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Add Your Own Criminal Sentence!

If you find a particularly terrible sentence somewhere, post it for all to see (go here and put it in the Comments section).

Wednesday, June 30, 2010

Criminal Sentence 411: The Reason I'm Wordy

From a blog post:

"The reason I’m writing this post is because..."

I think that the reason you're wordy is because it's habit.

I think that the reason you should cut, cut, cut is because it will make your writing less wordy and more enjoyable to read.

Tuesday, June 29, 2010

Criminal Sentence 410: Don't Sign Me Up

Two cringe-worthy signs I saw recently:

A store name:

What Ever

A sign that was advertising produce:



Monday, June 28, 2010

Poll Results 93

Here was the question:

When you read this headline subhead (about nominee Kagan), what is your assumption? "As Clinton staffer, confidence clear"

I assume Clinton is confident in Kagan's ability. 1 (2%)
I assume Kagan is confident in her own ability. 15 (31%)
I assume Kagan is confident in Clinton's ability. 3 (6%)
I am uncertain who is confident about what. 29 (60%)

My first impression was that Clinton was confident in Kagan. When I read the article, it reveals that Kagan is confident in herself. This subheadline could have been a lot better:

Kagan clearly confident when Clinton staffer

Friday, June 25, 2010

Criminal Sentence 409: Bears in the Hospital!

From a photo caption showing an unfortunate man who was attacked by a bear in Alaska (he is recuperating in the hospital):

"Robert Miller, 54, recovers from a bear attack in his hospital room in Anchorage."

How could they let a bear into the hospital room?

The naughty prepositional phrase "in his hospital room" is to blame for this ambiguity. It would be better to write this:

"Robert Miller, 54, pictured in his Anchorage hospital room, recovers from a bear attack."

Thursday, June 24, 2010

Criminal Sentence 408: As a Parent, We Are Ungrammatical and Wordy

From a survey I filled out:

"As a parent who recently withdrew a child from one of our classrooms, we want to ensure that we gain an understanding of your decision and do what we can to improve our operations."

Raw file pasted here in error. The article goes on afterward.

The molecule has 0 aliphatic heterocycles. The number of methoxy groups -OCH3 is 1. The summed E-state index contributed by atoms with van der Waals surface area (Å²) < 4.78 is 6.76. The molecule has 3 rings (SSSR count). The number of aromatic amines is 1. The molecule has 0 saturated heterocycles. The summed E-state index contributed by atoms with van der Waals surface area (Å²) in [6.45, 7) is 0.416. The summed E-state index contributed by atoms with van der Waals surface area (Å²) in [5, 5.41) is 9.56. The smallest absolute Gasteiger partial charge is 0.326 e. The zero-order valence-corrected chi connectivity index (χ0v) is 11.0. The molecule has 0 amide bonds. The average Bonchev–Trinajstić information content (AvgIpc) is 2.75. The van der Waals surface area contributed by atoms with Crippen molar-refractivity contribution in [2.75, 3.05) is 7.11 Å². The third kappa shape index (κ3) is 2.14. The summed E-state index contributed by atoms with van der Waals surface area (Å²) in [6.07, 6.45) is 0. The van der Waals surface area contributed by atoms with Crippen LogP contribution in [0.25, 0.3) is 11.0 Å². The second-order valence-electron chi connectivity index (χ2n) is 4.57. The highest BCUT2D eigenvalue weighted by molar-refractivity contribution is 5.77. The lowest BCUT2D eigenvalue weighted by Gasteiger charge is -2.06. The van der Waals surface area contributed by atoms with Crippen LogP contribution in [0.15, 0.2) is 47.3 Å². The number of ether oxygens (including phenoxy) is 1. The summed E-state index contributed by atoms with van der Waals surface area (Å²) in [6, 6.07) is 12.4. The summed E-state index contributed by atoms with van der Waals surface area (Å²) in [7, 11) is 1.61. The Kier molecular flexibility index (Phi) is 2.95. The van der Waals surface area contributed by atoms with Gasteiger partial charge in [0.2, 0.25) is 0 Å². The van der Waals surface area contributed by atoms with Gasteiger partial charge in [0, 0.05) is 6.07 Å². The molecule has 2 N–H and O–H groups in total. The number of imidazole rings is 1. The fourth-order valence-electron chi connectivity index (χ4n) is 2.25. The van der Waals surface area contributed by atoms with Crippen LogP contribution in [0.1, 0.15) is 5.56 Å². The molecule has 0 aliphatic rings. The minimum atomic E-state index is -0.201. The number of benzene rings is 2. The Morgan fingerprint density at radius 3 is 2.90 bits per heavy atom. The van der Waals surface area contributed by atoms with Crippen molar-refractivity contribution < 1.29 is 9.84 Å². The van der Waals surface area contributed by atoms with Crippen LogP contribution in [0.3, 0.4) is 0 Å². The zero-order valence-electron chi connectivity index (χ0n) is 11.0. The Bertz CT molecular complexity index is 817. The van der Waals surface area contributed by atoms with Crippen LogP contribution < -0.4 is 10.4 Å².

"We" cannot be "a parent." Thou shalt beware of "As" at the beginning of a sentence.

Thou shalt also not be wordy by saying "gain an understanding of"; just "understand" will do.

Let's reword the entire monstrosity:

"We would like to understand why you recently withdrew your child from one of our classrooms. Please fill out this survey and help us improve our operations."

Wednesday, June 23, 2010

Criminal Sentence 407: Hardworking Apostrophes

From a Web site:

"Why is The Little Mermaid such a popular children's' movie?"

I'm also wondering something else: Why did the the writer put it two apostrophes?

Tuesday, June 22, 2010

Criminal Sentence 406: Can Haircuts Have Names?

From a blurb in my local newspaper:

"... a 27-year-old woman with a bowl cut named Katie."

I thought that was hilarious! Her bowl cut was named Katie?

(If you're confused, search for "misplaced modifier" on this blog.)

Monday, June 21, 2010

Poll Results 92

I don't have results this week because the poll wasn't working, but I do want to explain the sentence in question, which was this:

Do you find this sentence confusing at first? "There seemed to be no danger for he had ordered the gate thrown open."

I read this sentence in a book and got hung up on the word "for," thinking it went with "There seemed to be no danger for..." as if a person would be named next. However, "for" in this sentence is synonymous with "because."

Friday, June 18, 2010

Guest-Written Grammar Girl Episode: Transitions

Check out this latest episode:

Criminal Sentence 405: Punctuation Outsider

From a book I am reading:

"Outsider's impressions have been very useful."

A correct apostrophe would be useful also.

Even if we were talking about one outsider, "outsider's impressions" would be missing something. You'd need to say something like "The outsider'simpressions have been very useful" or "The impressions of an outsider have been very useful."

In any case, "Outsiders' impressions" is correct. Remember how many items you're talking about. Ask yourself if the noun is singular or plural.

Thursday, June 17, 2010

Poll Not Working